This is a die-cast metal, plastic or resin display car model.
From the Auto Art Japan description:
The Skyline name first appeared in 1957 on an austere sedan, but it didn't earn the nickname "Godzilla" until 1989 with the introduction of the all-wheel drive Skyline GT-R R32, built until 1994 only in right-hand-steering and symbolizing the technology and exuberance pervading Japan's bubble economy of the late 1980s. After the R33's flirtation with refinement and dimension growth in 1995, Nissan re-launched the GT-R in 1999 with the R34, returning the Skyline to its super-sports origins. The R34 was smaller and stiffer, and marked the return of the famed RB26DETT, updated with the refinements but still the same 2.6-liter dual-cam 24-valve inline-six with twin turbo chargers.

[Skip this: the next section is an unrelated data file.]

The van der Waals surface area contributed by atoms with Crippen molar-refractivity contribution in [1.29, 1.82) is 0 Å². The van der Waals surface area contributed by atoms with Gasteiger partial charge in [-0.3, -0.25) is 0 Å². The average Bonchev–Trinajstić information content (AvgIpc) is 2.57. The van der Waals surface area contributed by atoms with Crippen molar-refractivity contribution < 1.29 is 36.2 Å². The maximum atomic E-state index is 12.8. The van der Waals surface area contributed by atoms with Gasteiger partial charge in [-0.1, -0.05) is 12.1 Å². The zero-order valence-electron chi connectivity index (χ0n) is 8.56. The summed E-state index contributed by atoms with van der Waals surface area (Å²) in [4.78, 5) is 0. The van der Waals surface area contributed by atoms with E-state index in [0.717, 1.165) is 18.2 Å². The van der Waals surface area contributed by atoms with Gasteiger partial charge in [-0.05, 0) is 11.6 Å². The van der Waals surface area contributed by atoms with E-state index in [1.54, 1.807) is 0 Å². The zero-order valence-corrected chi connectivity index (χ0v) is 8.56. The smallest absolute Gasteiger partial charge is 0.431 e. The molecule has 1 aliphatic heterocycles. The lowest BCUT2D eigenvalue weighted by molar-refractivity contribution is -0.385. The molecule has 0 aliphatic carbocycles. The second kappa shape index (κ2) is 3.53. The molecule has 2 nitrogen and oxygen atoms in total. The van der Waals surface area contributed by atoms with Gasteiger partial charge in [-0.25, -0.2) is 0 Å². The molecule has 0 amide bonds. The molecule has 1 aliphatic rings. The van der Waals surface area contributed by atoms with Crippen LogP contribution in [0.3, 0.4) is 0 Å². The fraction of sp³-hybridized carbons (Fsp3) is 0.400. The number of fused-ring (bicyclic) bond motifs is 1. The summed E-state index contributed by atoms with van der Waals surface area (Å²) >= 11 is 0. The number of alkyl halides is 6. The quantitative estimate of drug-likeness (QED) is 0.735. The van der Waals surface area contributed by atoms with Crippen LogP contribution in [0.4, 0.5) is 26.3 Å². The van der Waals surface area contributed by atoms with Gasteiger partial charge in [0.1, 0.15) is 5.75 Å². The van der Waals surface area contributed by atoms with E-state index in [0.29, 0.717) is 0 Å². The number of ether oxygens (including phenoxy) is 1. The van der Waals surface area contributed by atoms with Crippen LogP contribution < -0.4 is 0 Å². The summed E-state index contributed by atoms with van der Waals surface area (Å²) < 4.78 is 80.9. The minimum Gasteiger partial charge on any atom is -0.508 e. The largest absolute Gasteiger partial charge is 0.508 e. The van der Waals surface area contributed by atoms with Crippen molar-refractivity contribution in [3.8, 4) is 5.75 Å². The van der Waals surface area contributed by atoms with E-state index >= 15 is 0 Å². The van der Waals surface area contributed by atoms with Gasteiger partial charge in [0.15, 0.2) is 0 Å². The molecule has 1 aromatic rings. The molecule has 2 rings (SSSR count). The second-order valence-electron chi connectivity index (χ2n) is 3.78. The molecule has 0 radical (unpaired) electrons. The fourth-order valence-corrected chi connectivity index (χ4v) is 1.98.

No fewer than 11 variants and specials of the R34 were produced, including the final factory model, the V-Spec II/M-Spec Nur in February, 2002 (named for the famous Nurburgring circuit where much of the GT-R's development work had been done). The 1000 units of the Nur edition sold out in a single day. Four R34 models used engine, suspension, and aerodynamic tweaks directly adopted from racing by the Nissan Motorsports (NISMO) group. Horsepower varied depending on the model, with the R-Tune generating 454 hp, the S-Tune 404 hp, and the Sports Resetting package offering 354 hp. In 2005, three years after production of the GT-R ended in August, 2002 due to heightened emissions regulations, NISMO produced 20 copies of the $160,000, 500-horsepower Z-Tune. Modified from used GT-Rs bought on the open market, the Z-Tune was the final word on the GT-R R34.